People with Passion
Alderman Proco ‘Joe’ Moreno
Interview January 31, 2011
I moved here 14 years ago. I was working at a union printing company, got my MBA at night, and that was sort of my career path. But my true passion was the community. I was raised in affordable housing. At an early age, eight-, nine-years-old, I was going to the Catholic Worker House Dorothy Day Center to help homeless folks. My parents were organizers for that. We didn’t have any money, and I was saying, “Why are we going to these places, Mom? We don’t have any money.” And she said, “These people have even less than we do.” It was ingrained in me then.
When I moved to Wicker Park, I immediately got involved in CAPS as a CAPS coordinator. I got involved in the Wicker Park committee, which deals with everything within the community – zoning, recycling issues – really organizing on a grassroots level. I got elected twice to the local school council at De Diego Academy. All of that behind me, I did run for state senator in ’08. The former state senator had been in office 14 years; as a representative and a senator, he was not doing a correct job. We started a grassroots, very insurgent, independent, democratic run against him. Obviously, I didn’t win. But I got 10,000 votes to his 12. It was my first run. I was 29, 30-years-old, and I won 28 of the 31 precincts in the 1st Ward. There’s 50 precincts, but in his district there were 31, and I won 28 of them. That sort of catapulted me moreso in the political process.
Manny Flores resigned and supported me for alderman. The mayor wasn’t the strongest ally of Manny’s, and I showed the mayor what I just talked about, all those credentials, and that I was gonna run for this position right now whether I was appointed or not. It was my passion to do it, and he appointed me.
You can’t just wake up one day and say, “Okay, I want to run for office.” With few exceptions, you’re not going to be successful, and I don’t think it’s the best for our community. Whether you were raised there or not, that doesn’t matter. But in your tenure in the community, what have you done on a community-based level, a non-for-profit level, to help people, to organize – whether it’s around school issues like I talked about, the local school council, or other neighborhood issues, so that when you do run, you’ve got that resume. I think we’ve got a lot of candidates who say, “I’ve been part of the community for forty years.” Well what have you done in the last ten years? Show me some tangible results of what you’ve done. I easily did that to the mayor. I have a great organization of over a 150 people. I collected the most signatures of any alderman in the whole city. And that’s not just because of me. That’s because of the reputation that I’ve had with a lot of these community groups.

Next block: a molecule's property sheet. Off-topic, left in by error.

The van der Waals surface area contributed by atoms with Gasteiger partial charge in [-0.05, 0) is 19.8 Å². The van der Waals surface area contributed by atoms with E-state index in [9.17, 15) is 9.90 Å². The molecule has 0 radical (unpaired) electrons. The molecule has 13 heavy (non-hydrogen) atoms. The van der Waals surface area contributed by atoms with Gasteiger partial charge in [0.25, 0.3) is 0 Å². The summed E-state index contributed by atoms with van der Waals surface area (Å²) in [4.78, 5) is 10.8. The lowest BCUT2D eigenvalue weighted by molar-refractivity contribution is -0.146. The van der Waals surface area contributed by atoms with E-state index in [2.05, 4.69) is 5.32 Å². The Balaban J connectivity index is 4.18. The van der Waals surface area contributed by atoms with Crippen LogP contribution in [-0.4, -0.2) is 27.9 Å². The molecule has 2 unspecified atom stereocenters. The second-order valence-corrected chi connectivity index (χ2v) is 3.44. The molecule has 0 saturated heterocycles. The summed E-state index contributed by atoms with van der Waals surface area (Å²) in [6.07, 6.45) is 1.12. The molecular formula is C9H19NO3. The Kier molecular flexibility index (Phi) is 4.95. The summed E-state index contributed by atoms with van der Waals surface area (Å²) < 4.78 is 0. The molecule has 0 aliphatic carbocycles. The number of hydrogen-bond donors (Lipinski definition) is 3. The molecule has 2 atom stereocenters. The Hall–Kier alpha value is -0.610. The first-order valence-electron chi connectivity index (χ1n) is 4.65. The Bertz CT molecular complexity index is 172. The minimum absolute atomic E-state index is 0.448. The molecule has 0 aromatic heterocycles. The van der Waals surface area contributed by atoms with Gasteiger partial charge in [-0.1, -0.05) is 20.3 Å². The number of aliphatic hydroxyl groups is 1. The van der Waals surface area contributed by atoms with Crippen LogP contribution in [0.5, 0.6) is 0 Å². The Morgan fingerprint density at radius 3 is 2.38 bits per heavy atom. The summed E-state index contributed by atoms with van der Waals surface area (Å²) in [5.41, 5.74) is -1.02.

I would sit on the board of, let’s say, Humboldt Park Social Services, which I was a board member of. I would sit on this board with these passionate board members volunteering their time. Our executive director and our local school council, passionate people who weren’t paid, and when we’d meet with elected officials – not all, but some – the passion wasn’t there. It was like, “Yeah, I’ll get to that.” Sort of pandering. We would organize around issues of development or equal housing and what not, and we would get to the meeting, and I didn’t see that passion on the other side of the table from a couple of our elected officials.
That’s what drove me to run the first time for state senator. I wanted to match the community on the other side. The passion for it. The drive to get it done. There’s no second place in politics, but there really was in this case, because it provided a nice platform to the mayor to say, “I did this. I did extremely well in the 1st Ward. I’m doing it again. I’ve got great community support.”
I wanted to be on the other side of that table, and when the community comes to me, I’m gonna get things done for them, not just pander them and say, “Yes, great, I agree with you, move on.” That’s where I am.
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